Basis point (BP)

1/100th of 1%, i.e. 0.01%

Base rate

Minimum lending rate of a bank or financial institution in the UK.


A measure against which the investment policy or performance of a fund manager can be compared.

Bill of Exchange

A non-interest-bearing written order used primarily in international trade that binds one party to pay a fixed sum of money to another party at a predetermined future date. 

Callable Deposit

A deposit placed with a bank or building society at a set rate for a set amount of time.  However, the borrower has the right to repay the funds on pre agreed dates, before maturity.  This decision is based on how market rates have moved since the deal was agreed.  If rates have fallen the likelihood of the deposit being repaid rises, as cheaper money can be found by the borrower.

[Cash] Fund Management

Fund management is the management of an investment portfolio of cash on behalf of a private client or an institution, the receipts and distribution of dividends and interest, and all other administrative work in connection with the portfolio.

Certificate of Deposit (CD)

Evidence of a deposit with a specified bank or building society repayable on a fixed date.  They are negotiable instruments and have a secondary market; therefore the holder of a CD is able to sell it to a third party before the maturity of the CD.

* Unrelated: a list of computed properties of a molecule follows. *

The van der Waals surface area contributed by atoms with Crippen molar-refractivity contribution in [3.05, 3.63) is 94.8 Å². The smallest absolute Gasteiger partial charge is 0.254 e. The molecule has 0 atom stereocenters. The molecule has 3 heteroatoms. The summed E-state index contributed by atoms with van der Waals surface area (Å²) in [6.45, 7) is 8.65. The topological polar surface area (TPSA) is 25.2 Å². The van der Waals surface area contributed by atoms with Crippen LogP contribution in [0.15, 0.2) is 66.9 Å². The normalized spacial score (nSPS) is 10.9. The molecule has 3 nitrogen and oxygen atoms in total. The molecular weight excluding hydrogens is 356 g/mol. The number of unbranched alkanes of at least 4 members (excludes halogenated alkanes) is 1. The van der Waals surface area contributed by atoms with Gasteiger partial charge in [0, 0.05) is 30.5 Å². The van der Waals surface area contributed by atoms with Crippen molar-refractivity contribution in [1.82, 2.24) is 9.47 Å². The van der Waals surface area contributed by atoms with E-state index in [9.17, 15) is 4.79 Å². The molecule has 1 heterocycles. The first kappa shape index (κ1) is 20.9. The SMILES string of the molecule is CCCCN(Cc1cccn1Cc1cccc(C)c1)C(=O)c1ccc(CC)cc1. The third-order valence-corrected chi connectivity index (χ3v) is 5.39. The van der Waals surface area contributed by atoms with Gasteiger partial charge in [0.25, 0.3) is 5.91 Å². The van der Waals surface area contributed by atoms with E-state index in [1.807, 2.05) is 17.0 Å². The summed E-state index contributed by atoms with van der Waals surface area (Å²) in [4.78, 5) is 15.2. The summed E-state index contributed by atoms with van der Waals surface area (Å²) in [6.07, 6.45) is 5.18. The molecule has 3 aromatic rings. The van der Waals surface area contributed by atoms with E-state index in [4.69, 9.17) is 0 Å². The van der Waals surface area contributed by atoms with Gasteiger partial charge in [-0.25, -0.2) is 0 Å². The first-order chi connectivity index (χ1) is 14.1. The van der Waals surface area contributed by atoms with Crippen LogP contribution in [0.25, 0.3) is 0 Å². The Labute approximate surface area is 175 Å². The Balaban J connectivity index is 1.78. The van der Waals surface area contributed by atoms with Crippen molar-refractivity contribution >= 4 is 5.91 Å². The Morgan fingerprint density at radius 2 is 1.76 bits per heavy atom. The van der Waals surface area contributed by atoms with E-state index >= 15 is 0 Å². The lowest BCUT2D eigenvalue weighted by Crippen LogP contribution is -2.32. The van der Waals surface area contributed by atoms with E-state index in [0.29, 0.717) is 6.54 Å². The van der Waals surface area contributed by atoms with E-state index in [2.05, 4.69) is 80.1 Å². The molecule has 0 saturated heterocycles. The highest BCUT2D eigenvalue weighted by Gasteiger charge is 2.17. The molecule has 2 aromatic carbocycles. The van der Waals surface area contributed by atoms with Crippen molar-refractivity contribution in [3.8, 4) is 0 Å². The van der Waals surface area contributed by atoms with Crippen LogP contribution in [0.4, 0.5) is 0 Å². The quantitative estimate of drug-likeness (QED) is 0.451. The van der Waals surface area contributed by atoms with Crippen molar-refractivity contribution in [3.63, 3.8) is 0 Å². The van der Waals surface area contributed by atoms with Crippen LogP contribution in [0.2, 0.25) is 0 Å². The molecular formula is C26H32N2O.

Commercial Paper

Short-term obligations with maturities ranging from 2 to 270 days issued by banks, corporations and other borrowers.  Such instruments are unsecured and usually discounted, although some may be interest bearing.

Corporate Bond

Strictly speaking, corporate bonds are those issued by companies.  However, the term is used to cover all bonds other than those issued by governments in their own currencies and includes issues by companies, supranational organisations and government agencies.


Another (or the other) party to an agreement or other market contract (e.g. lender/borrower/writer of a swap/etc.)

Credit Default Swap (CDS)

A swap designed to transfer the credit exposure of fixed income products between parties.  The buyer of a credit swap receives credit protection, whereas the seller of the swap guarantees the credit worthiness of the product.  By doing this, the risk of default is transferred from the holder of the fixed income security to the seller of the swap.

Capital Financing Requirement (CFR)

The amount the council has to borrow to fund its capital commitments.


Chartered Institute of Public Finance and Accountancy.


[Department for] Communities and Local Government.


A contract whose value is based on the performance of an underlying financial asset, index or other investment, e.g. an option is a derivative because its value changes in relation to the performance of an underlying stock.

Debt Management Account Deposit Facility (DMADF)

Deposit Account offered by the Debt Management Office, guaranteed by the UK government

European Central Bank (ECB)